Iran’s Crisis of Legitimacy
An Embattled Regime Faces Mass Protests—and an Ailing Supreme Leader
The Trump administration’s Middle East policies jumped into the headlines this past summer, as the region moved to the brink of war. Since the situation is confused and confusing, we’ve compiled a guide for the perplexed.
The Middle East has a distinct history, culture, and geopolitical logic, with local powers locked in an eternally shifting great game. Too weak to avoid temporary domination by outsiders, they are nevertheless strong enough to resist full absorption. As a result, grand schemes for regional order inevitably go up in smoke, the exasperated foreigners eventually leave, and the game continues.
In the mid-twentieth century, the United States took over from the United Kingdom as the outside power of record. By the 1970s, it had to deal with the residue of the Six-Day War, in which Israel captured territory from Egypt, Jordan, and Syria. U.S. Secretary of State Henry Kissinger used American diplomacy to facilitate the transfer of land for peace, setting in motion decades of what is now known as “the Middle East peace process.” But by 2016, that process had ground to a halt. Most incoming administrations would have tried to get it going again. Instead, President Donald Trump pulled the plug.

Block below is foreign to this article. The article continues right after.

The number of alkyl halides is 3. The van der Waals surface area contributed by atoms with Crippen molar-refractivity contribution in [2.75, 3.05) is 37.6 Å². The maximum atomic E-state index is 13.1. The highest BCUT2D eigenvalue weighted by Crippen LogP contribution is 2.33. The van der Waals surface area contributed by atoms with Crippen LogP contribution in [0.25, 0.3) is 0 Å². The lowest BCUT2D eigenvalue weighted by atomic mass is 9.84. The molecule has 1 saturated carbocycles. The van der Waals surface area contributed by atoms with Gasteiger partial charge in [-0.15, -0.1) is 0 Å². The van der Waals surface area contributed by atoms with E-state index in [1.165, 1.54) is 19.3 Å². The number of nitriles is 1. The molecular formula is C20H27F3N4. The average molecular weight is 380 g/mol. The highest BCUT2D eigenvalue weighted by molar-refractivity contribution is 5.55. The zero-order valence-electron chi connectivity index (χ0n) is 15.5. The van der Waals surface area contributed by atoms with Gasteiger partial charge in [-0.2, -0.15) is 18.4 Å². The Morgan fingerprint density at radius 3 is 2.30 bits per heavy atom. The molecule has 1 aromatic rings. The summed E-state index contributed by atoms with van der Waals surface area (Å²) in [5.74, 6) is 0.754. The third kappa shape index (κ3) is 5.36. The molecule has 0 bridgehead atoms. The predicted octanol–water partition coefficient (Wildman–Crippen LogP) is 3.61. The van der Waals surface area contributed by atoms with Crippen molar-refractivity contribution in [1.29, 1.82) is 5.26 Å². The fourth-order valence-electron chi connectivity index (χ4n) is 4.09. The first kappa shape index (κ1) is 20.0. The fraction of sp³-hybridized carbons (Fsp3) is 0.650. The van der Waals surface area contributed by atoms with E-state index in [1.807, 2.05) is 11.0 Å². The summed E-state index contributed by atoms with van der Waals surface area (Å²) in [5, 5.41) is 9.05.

Martin Indyk explains how the administration abandoned a half century of U.S. policy for a dream of hegemony on the cheap—continued U.S. withdrawal, with the containment of Iran contracted out to Israel and Saudi Arabia. The new course is a fiasco, he argues, and has led directly to the current crisis.
Not so, responds Michael Doran. It was President Jimmy Carter who abandoned Kissinger’s policy, inserting a personal obsession with the Palestinian question into the American position. The successes of the peace process, such as Israel’s treaties with Egypt and Jordan, were sensible material bargains, not quests for justice. Similar deals with Syria and the Palestinians are highly unlikely. Trump’s real crime is acknowledging this, shattering long-held illusions.
Israeli power does make a two-state solution impossible, agrees Yousef Munayyer—which is a good thing, because no Palestinian Bantustan achieved through the existing peace process could fulfill Palestinian national aspirations. Instead, both peoples should live in a single constitutional democracy that would offer equal rights to Jews and Palestinians alike.
Beyond the Arab-Israeli issue, things get even more challenging. Robert Malley and Maha Yahya sketch the region’s unique strategic dynamics and developmental challenges, respectively; Daniel Benjamin and Steven Simon look at its most persistent headache, Iran; and Sarah Yerkes reports on its sole glimmer of hope, Tunisia.
These articles offer a clear window onto the Middle East’s stark new landscape. Read them and weep.